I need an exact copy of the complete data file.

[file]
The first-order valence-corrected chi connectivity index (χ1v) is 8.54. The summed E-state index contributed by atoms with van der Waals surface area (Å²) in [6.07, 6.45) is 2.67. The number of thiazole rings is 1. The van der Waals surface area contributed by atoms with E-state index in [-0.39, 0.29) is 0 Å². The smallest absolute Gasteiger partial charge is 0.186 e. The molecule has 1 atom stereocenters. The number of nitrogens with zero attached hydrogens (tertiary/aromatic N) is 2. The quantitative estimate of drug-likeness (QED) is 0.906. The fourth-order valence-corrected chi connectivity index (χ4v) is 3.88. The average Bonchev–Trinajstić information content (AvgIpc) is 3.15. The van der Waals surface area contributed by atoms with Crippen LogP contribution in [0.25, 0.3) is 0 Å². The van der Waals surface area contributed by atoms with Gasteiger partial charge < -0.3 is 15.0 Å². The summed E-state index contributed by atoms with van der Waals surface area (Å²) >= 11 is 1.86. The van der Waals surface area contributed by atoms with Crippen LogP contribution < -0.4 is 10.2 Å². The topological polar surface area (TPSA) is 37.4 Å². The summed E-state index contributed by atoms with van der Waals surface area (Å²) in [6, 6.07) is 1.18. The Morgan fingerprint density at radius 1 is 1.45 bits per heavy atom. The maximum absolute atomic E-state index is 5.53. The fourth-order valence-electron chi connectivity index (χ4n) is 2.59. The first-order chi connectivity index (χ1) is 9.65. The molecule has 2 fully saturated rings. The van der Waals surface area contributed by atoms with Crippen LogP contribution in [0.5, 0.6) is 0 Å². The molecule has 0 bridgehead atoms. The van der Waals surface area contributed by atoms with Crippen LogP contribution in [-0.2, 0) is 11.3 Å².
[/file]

The first-order valence-corrected chi connectivity index (χ1v) is 8.54. The summed E-state index contributed by atoms with van der Waals surface area (Å²) in [6.07, 6.45) is 2.67. The number of thiazole rings is 1. The van der Waals surface area contributed by atoms with E-state index in [-0.39, 0.29) is 0 Å². The smallest absolute Gasteiger partial charge is 0.186 e. The molecule has 1 atom stereocenters. The number of nitrogens with zero attached hydrogens (tertiary/aromatic N) is 2. The quantitative estimate of drug-likeness (QED) is 0.906. The fourth-order valence-corrected chi connectivity index (χ4v) is 3.88. The average Bonchev–Trinajstić information content (AvgIpc) is 3.15. The van der Waals surface area contributed by atoms with Crippen LogP contribution in [0.25, 0.3) is 0 Å². The van der Waals surface area contributed by atoms with Gasteiger partial charge < -0.3 is 15.0 Å². The summed E-state index contributed by atoms with van der Waals surface area (Å²) >= 11 is 1.86. The van der Waals surface area contributed by atoms with Crippen LogP contribution < -0.4 is 10.2 Å². The topological polar surface area (TPSA) is 37.4 Å². The summed E-state index contributed by atoms with van der Waals surface area (Å²) in [6, 6.07) is 1.18. The Morgan fingerprint density at radius 1 is 1.45 bits per heavy atom. The maximum absolute atomic E-state index is 5.53. The fourth-order valence-electron chi connectivity index (χ4n) is 2.59. The first-order chi connectivity index (χ1) is 9.65. The molecule has 2 fully saturated rings. The van der Waals surface area contributed by atoms with Crippen LogP contribution in [0.5, 0.6) is 0 Å². The molecule has 0 bridgehead atoms. The van der Waals surface area contributed by atoms with Crippen LogP contribution in [-0.2, 0) is 11.3 Å².